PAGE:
As I walk around the square, I encounter many people who speak on behalf of the women’s right to nurse wherever she wants. They are protesting a singular incident, yes, but also gathering to affirm this fundamental right that seems increasingly less fundamental. When Argentine actress Griselda Siciliani posted a photo of herself and her child in support of this teteada, Instagram censored the photo because it apparently violated the rules of the site. This is not limited to Argentina — in recent years, the United States has faced its own “breastfeeding controversies,” among increased legislation limiting what women are allowed to do with their own bodies.

I speak to a woman named Liliana and her two-month-old baby Benjamín, one of the first mothers to arrive in the square. She found out about the movement on Facebook and, along with Benjamín’s grandparents Horacio and Nancy, she is here to show her support. To Liliana, “It doesn’t seem right that there’s a law that prevents women from breastfeeding their babies.”

“There isn’t a law,” interjects Horacio.

“It was the two police officers that said it was,” Liliana continues. “It doesn’t seem fair. So we’re here to support mothers.” So this family protests, with three generations between them.

Nearby, a young couple, Anita and Octavio, cradle a small plush doll. Octavio explains that, right now, this doll is the only way they can express themselves at this protest. They’ve named the doll Ludovica.

Two women stand together in the crowd, their babies strapped to their chest. I ask them if they are friends, and they say yes. Friends who protest together?

“Obviously,” one replies, and they both laugh.

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The protest is surprisingly quiet for all the children present. Some mothers are silent, bending their heads to cradle their children against their breasts. Some arrived with friends and let their babies play together atop blankets on the ground.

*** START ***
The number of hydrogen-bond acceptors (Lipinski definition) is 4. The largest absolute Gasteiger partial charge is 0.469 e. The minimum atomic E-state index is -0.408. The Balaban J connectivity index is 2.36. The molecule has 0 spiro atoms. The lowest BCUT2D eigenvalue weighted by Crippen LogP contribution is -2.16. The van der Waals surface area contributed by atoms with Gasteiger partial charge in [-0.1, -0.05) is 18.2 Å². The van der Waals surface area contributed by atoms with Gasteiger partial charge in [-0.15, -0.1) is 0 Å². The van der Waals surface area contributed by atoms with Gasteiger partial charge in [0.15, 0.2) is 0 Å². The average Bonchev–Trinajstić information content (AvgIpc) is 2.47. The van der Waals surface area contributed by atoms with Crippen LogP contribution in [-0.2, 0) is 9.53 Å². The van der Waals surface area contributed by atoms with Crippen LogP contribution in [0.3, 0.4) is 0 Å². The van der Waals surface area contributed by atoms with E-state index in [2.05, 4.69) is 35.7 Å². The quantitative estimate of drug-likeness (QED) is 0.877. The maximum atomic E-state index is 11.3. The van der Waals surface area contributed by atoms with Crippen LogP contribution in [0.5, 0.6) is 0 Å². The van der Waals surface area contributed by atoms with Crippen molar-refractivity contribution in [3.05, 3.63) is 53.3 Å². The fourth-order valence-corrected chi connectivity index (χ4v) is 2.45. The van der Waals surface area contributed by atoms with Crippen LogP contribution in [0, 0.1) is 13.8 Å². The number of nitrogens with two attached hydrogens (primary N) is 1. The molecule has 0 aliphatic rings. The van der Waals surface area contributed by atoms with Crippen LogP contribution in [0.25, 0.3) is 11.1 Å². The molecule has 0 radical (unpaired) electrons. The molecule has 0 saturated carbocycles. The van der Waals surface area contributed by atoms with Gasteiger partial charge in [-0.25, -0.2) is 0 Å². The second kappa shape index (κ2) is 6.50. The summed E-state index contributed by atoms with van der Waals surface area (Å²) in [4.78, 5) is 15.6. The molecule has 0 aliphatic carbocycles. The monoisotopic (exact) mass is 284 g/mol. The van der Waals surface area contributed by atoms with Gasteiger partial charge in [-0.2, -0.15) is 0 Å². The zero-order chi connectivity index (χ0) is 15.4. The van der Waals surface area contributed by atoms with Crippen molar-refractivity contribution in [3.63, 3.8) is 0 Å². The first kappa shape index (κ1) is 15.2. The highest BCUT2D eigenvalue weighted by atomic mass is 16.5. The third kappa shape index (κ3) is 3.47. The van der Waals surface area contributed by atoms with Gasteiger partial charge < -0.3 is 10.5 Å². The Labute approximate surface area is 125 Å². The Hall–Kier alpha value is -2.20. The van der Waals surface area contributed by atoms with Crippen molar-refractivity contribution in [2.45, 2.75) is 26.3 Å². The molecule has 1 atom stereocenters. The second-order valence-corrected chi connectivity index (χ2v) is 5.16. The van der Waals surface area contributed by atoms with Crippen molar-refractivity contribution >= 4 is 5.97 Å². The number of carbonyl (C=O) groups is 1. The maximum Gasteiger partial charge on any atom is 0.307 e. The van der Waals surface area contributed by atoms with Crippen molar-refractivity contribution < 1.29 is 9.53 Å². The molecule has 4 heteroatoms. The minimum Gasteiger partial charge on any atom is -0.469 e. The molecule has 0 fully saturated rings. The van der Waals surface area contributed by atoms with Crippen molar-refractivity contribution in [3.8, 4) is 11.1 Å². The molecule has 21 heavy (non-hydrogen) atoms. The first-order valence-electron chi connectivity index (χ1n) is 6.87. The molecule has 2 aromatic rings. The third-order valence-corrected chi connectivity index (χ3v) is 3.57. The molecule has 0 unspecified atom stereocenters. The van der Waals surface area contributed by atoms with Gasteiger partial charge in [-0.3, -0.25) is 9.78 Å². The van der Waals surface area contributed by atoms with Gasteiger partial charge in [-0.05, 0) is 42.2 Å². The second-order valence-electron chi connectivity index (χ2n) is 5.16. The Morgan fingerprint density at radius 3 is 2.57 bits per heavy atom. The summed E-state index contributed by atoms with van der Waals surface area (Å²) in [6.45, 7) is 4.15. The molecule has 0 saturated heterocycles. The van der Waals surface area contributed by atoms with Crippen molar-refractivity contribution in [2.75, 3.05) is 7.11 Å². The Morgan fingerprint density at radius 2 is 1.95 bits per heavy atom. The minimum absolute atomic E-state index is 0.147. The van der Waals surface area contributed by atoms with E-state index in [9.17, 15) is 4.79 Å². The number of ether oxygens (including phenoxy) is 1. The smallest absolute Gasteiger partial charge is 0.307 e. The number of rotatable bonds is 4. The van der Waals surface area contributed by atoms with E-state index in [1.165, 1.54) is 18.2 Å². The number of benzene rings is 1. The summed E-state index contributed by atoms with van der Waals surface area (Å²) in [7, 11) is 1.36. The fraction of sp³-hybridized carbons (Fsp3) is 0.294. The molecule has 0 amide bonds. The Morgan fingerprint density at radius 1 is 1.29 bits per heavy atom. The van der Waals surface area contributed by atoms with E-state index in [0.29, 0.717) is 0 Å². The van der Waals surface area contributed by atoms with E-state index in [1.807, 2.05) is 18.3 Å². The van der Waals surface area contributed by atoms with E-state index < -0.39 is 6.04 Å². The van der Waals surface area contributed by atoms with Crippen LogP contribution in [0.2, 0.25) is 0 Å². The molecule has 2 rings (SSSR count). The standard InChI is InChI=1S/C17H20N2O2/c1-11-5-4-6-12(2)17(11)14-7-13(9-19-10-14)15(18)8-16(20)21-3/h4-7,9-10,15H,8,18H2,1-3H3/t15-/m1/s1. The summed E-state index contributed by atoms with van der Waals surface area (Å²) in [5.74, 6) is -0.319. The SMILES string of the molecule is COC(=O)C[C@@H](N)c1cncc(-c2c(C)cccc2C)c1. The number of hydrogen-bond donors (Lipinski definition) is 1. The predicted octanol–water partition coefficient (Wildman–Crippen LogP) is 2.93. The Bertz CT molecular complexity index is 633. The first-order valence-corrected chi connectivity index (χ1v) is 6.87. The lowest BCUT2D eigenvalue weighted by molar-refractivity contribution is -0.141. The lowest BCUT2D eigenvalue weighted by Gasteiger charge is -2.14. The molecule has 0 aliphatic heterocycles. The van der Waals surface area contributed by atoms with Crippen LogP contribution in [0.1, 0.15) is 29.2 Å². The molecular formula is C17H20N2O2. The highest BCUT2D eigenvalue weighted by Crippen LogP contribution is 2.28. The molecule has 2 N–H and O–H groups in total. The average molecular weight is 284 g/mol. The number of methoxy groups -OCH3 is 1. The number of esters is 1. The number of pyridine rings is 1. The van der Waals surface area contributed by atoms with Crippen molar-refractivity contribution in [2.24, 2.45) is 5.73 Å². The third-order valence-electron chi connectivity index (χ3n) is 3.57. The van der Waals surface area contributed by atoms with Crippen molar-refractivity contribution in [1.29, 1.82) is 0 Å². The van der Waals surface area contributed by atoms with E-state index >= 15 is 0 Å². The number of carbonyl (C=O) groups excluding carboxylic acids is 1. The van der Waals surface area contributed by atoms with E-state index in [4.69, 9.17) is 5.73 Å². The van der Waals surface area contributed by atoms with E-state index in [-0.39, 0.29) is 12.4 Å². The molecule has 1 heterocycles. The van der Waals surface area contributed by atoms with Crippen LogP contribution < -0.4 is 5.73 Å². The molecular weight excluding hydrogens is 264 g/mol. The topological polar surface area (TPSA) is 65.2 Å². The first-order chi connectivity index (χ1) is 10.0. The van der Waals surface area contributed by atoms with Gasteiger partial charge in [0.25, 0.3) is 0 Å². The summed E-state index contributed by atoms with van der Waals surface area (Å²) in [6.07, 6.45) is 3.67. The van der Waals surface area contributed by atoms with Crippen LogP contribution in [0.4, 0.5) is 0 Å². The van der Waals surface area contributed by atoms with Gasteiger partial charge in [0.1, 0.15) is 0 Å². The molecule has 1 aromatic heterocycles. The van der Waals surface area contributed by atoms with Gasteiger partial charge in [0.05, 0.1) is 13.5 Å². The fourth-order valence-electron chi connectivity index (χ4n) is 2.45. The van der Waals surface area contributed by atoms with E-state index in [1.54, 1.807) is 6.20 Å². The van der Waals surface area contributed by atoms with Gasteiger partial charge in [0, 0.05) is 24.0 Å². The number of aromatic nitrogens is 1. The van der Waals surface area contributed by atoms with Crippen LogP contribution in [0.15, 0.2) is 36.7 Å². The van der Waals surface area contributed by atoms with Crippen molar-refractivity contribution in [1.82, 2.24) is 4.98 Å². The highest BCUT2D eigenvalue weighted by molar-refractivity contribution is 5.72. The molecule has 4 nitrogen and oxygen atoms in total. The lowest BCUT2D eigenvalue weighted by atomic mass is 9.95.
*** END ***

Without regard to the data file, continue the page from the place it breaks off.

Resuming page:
“It’s your first protest!” a mother exclaims, as her child sits dazed in his stroller.

The group of protesters are not limited to nursing mothers. There are many men in attendance, some with children and some without. Some have rather creative ways of approximating nursing. One man’s shirt is adorned with a plush breast. “It’s artisanal,” the woman next to him says, beaming. “I made it.”

unspecified-37Maybe I shouldn’t be surprised by the amount of men who have come to show their support. I speak to Matias, who holds his daughter Serena in his arms. “I’m an advocate for nursing, an advocate for nursing when a baby is hungry. It doesn’t matter where it is.” To Matias, it’s important that men support women in their rights. “It’s not difficult,” he says. “Sometimes the father needs to nurse the children too.” Matias has other young children, he tells me, so this issue means a lot to him.

Other protestors choose to illustrate their allegiance through art. A young woman named Florencia tapes a drawing onto a press van. In this illustration, a breast doubles as a loudspeaker, with three thick lines emitting from the nipple. “NOURISHMENT IS NOT A CRIME,” the sign reads. Close by, two women giggle, and hold a sign depicting, “The Mama Sutra,” an illustrated “Manual of Breastfeeding Positions.”

Milena, who works as an artist, begins to paint in the center of the protest. The subject of her illustration: a nursing mother.

“I’ve really just started,” she says, “but I wanted to show that a mother can breastfeed wherever she wants. No one can tell her where she can. No one can take away that liberty. It’s completely natural.” In the picture, ochre vine tendrils root their way into the earth, as the mother holds her child serenely in the foreground. The trees signify the open air. “I want to support through my art,” she says, and continues to paint.